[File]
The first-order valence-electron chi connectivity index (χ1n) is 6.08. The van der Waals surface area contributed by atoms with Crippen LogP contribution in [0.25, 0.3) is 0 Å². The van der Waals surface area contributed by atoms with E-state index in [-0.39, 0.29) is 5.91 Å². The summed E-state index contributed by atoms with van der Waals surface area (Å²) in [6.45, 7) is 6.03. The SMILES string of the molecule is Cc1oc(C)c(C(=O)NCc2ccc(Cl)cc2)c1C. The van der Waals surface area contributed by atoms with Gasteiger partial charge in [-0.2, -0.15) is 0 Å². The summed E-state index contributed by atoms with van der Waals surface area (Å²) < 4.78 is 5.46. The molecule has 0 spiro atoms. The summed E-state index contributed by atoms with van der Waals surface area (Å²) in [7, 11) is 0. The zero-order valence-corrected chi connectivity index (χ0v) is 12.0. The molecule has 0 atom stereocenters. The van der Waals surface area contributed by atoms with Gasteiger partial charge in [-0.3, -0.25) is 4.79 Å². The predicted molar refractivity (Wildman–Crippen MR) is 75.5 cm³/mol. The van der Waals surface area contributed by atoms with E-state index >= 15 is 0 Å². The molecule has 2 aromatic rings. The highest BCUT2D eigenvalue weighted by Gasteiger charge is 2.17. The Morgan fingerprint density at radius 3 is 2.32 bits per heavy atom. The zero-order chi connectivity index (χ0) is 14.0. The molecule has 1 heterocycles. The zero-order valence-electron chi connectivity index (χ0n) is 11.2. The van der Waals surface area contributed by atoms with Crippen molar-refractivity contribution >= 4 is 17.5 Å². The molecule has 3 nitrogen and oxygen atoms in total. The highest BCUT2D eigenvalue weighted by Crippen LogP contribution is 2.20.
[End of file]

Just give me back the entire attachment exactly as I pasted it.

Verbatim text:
The first-order valence-electron chi connectivity index (χ1n) is 6.08. The van der Waals surface area contributed by atoms with Crippen LogP contribution in [0.25, 0.3) is 0 Å². The van der Waals surface area contributed by atoms with E-state index in [-0.39, 0.29) is 5.91 Å². The summed E-state index contributed by atoms with van der Waals surface area (Å²) in [6.45, 7) is 6.03. The SMILES string of the molecule is Cc1oc(C)c(C(=O)NCc2ccc(Cl)cc2)c1C. The van der Waals surface area contributed by atoms with Gasteiger partial charge in [-0.2, -0.15) is 0 Å². The summed E-state index contributed by atoms with van der Waals surface area (Å²) < 4.78 is 5.46. The molecule has 0 spiro atoms. The summed E-state index contributed by atoms with van der Waals surface area (Å²) in [7, 11) is 0. The zero-order valence-corrected chi connectivity index (χ0v) is 12.0. The molecule has 0 atom stereocenters. The van der Waals surface area contributed by atoms with Gasteiger partial charge in [-0.3, -0.25) is 4.79 Å². The predicted molar refractivity (Wildman–Crippen MR) is 75.5 cm³/mol. The van der Waals surface area contributed by atoms with E-state index >= 15 is 0 Å². The molecule has 2 aromatic rings. The highest BCUT2D eigenvalue weighted by Gasteiger charge is 2.17. The Morgan fingerprint density at radius 3 is 2.32 bits per heavy atom. The zero-order chi connectivity index (χ0) is 14.0. The molecule has 1 heterocycles. The zero-order valence-electron chi connectivity index (χ0n) is 11.2. The van der Waals surface area contributed by atoms with Crippen molar-refractivity contribution >= 4 is 17.5 Å². The molecule has 3 nitrogen and oxygen atoms in total. The highest BCUT2D eigenvalue weighted by Crippen LogP contribution is 2.20.